Kindle users can now check out e-books from 11,000 community libraries across the country, Amazon announced today. The process is a simple one: Navigate to the website of your local library, enter your library card number, select a title, click "Send to Kindle," and plug in your Amazon.com information. Your book can then be transmitted wirelessly or via USB – any gadget with Amazon software will do, including an iPhone or Android handset.
The availability of the e-books will vary from library to library, but most titles should be available on your Kindle for about two weeks. After that, they'll disappear. In a press release, Amazon exec Jay Marine called libraries a "critical part of our communities," and framed the initiative as the natural next step for library lending.
"We're even doing a little extra here – normally, making margin notes in library books is a big no-no," Marine said. "But we're fixing this by extending our Whispersync technology to library books, so your notes, highlights and bookmarks are always backed up and available the next time you check out the book or if you decide to buy the book."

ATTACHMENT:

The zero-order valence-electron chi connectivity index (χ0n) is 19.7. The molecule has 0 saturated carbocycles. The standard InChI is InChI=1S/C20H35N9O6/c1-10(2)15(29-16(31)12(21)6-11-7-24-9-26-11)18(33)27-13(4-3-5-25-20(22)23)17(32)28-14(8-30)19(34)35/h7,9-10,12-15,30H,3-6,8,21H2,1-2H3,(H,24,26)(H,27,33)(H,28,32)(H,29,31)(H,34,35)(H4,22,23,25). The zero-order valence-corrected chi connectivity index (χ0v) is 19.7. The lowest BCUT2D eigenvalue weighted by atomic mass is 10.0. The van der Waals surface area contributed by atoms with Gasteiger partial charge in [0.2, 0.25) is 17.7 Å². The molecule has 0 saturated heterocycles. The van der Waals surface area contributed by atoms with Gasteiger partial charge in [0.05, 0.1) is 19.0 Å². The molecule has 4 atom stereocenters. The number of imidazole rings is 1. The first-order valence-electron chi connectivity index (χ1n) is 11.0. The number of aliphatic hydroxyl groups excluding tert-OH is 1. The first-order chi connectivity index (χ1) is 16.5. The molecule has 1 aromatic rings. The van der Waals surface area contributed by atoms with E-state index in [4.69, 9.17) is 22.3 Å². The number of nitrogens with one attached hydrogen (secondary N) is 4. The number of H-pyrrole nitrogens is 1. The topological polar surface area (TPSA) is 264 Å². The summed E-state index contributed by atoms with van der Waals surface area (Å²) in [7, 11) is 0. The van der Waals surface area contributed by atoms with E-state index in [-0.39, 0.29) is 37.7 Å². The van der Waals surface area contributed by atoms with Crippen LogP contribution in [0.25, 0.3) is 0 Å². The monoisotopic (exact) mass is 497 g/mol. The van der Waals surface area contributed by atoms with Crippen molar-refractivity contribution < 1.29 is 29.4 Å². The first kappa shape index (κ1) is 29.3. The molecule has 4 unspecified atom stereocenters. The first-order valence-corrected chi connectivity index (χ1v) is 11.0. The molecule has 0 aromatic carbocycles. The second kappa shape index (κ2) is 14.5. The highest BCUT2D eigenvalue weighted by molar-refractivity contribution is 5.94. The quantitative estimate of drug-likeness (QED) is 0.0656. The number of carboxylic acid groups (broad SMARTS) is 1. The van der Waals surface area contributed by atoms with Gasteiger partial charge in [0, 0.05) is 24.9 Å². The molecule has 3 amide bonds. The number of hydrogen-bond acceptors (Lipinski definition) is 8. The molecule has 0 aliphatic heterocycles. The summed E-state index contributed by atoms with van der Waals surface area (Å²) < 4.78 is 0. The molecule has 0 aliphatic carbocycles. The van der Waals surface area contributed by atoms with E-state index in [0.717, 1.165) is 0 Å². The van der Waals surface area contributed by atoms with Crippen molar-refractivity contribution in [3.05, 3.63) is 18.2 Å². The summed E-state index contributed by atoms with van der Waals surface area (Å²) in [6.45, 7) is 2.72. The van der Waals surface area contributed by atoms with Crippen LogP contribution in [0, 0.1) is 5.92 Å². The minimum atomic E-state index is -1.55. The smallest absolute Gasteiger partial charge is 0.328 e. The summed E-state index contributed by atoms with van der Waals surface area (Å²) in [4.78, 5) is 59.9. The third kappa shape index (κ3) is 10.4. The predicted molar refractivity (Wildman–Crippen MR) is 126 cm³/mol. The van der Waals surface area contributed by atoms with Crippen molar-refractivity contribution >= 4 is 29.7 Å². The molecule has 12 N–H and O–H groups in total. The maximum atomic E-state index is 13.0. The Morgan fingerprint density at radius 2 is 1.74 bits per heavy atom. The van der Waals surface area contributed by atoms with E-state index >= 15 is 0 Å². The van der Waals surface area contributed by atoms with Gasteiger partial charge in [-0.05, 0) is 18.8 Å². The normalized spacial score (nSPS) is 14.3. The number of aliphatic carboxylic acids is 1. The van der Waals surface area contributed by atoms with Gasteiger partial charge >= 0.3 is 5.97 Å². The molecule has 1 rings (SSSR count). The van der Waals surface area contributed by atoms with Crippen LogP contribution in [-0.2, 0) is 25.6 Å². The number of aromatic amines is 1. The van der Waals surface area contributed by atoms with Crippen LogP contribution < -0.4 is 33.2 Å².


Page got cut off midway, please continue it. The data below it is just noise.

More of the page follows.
And indeed, e-book lending makes sense across the board – for Kindle users, who get free access to a large swath of books, and for Amazon, which can now match features with the Barnes and Noble's Nook and Sony Reader, which already offered this bullet point. Meanwhile, libraries, those vast repositories of dead-tree titles, can maintain a connection – albeit a virtual one – with local readers.
"This is a welcome day for Kindle users in libraries everywhere and especially our Kindle users here at The Seattle Public Library," Marcellus Turner, city librarian for The Seattle Public Library, said in a statement. "We're thrilled that Amazon is offering such a new approach to library e-books that enhances the reader experience."
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